Farmers welcome `M. bovis' MP group

Jason Grant
Jason Grant
A cross-political-party grouping of MPs in Parliament taking a combined approach in dealing with the Ministry of Primary Industry's response to Mycoplasma bovis is being welcomed by farmers.

''I haven't heard about it but it is definitely a good thing,'' South Canterbury Federated Farmers president Jason Grant said.

''It shows that politicians are taking the problems of M. bovis and compensation seriously and working together.''

South Canterbury Federated Farmers dairy chairman Ads Henriks agreed it was a good idea and felt it would be needed.

Asked if MPI had lifted their game in recent times after a great deal of negative publicity, he said he was unsure.

''I won't give details but it's what I hear in the background and there are some disturbing things coming to my attention that concern me.''

National MP Andrew Falloon said the recent surge of 1100 properties considered to be at some risk was greatly disappointing.

''Following the surge I spoke to Mark Patterson of New Zealand First about working in a more collaborative manner across Parliament.''

A meeting has since been held involving Mr Falloon and Mr Patterson as well as other MPs - Labour's Damien O'Connor (Minister of Agriculture) and Rino Tirakatene and National's Nathan Guy, Barbara Kuriger, David Bennett and Hamish Walker.

''Up until now it's been individual MPs or political parties battling with MPI over how they've been treating farmers,'' Mr Falloon said.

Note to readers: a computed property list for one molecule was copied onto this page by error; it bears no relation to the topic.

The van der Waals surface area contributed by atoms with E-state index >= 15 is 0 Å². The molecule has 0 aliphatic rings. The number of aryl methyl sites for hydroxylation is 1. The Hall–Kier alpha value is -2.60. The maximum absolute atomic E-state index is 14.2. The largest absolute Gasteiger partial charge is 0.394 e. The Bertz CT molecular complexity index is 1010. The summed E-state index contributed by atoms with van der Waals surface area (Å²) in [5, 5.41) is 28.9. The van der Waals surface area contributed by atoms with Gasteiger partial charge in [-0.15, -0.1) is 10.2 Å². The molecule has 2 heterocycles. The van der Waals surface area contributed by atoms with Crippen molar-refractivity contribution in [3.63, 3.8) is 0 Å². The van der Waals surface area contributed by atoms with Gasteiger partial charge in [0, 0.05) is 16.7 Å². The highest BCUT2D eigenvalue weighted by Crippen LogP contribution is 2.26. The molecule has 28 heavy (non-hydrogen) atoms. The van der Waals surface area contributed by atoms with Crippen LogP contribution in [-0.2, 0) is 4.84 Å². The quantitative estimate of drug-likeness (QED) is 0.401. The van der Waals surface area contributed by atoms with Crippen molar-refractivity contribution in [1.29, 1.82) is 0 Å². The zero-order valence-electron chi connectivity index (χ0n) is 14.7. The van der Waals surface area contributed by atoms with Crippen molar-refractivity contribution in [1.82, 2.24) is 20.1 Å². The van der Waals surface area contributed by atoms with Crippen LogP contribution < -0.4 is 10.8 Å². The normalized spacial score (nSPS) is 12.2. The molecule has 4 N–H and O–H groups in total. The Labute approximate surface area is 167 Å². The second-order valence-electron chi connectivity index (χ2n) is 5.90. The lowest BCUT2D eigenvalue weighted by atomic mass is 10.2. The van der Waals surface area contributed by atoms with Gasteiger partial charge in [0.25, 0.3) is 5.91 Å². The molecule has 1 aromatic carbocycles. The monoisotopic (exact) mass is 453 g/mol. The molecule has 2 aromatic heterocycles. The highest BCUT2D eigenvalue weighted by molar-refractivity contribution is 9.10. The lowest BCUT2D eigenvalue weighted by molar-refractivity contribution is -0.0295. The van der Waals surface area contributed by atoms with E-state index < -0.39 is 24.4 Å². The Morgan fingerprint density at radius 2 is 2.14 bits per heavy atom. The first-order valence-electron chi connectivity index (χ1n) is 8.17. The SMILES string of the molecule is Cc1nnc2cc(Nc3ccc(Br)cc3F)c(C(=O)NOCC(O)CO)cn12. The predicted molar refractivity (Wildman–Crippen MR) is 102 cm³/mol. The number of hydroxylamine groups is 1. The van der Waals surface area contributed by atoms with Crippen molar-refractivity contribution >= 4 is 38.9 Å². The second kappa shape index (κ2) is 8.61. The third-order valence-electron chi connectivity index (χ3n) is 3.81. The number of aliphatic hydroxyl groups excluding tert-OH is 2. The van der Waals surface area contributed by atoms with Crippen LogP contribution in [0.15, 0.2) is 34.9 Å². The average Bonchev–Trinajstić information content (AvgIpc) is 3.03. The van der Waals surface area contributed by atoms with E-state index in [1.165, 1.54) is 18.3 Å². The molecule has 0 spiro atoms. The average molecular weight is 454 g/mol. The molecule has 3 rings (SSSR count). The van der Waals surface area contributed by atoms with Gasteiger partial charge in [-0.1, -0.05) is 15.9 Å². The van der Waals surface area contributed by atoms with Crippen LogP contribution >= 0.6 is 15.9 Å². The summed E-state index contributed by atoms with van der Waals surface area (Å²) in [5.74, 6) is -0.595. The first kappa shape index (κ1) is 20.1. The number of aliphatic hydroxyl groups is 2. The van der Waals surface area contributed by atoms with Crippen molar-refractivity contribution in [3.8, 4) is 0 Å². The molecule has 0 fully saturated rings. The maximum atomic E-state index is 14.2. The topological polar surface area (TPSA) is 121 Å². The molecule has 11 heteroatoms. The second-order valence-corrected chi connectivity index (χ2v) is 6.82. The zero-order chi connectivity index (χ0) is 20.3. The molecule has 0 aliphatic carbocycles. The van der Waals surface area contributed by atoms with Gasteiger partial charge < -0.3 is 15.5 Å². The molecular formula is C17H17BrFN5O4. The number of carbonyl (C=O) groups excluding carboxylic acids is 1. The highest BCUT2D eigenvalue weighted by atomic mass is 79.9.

''Bringing cases to one table means we're now better able to compare how farmers are being dealt with in one location compared to others.

''Already we've been able to get progress and an undertaking from MPI that they'll prioritise historical compensation claims, some of which are more than a year old.''

He said the politics had been taken out as they wanted to ensure farmers were being treated fairly.

''One of the big issues is delay in compensation and I've got cases where they haven't received full compensation.

''In Canterbury we're dealing with two to three which have not received compensation in six months and there have been further delays with a larger number of farmers.''

He said MPI had improved in their communication with farmers, but at times they had shown lack of human empathy which added to farmers' stress.

''The idea now is to meet regularly,'' he said.

Mr Henriks said at times there had been a lot of procrastination over compensation and the Government, and MPI's notification of more Nait restrictions just before Easter had come ''like a bomb.''

''There was no chance for us to respond, they were all away on leave over Easter. There's no reason why the information couldn't have come out earlier.

''There are a lot of different opinions on whether we should or shouldn't eradicate. A lot of countries have learned to live with the disease and it depends what strain you've got.''

He said there was a great deal of pressure on people such as 50/50 sharemilkers, whose entire livelihood was in the value of their cows.

''The Rural Support Trusts have done an enormous amount of work in the last year,'' he said.

Last week MPI head scientist John Roche said at Fieldays at Hamilton it would take years to eradicate M. bovis and that current testing methodology for the disease was not accurate.

-By Chris Tobin

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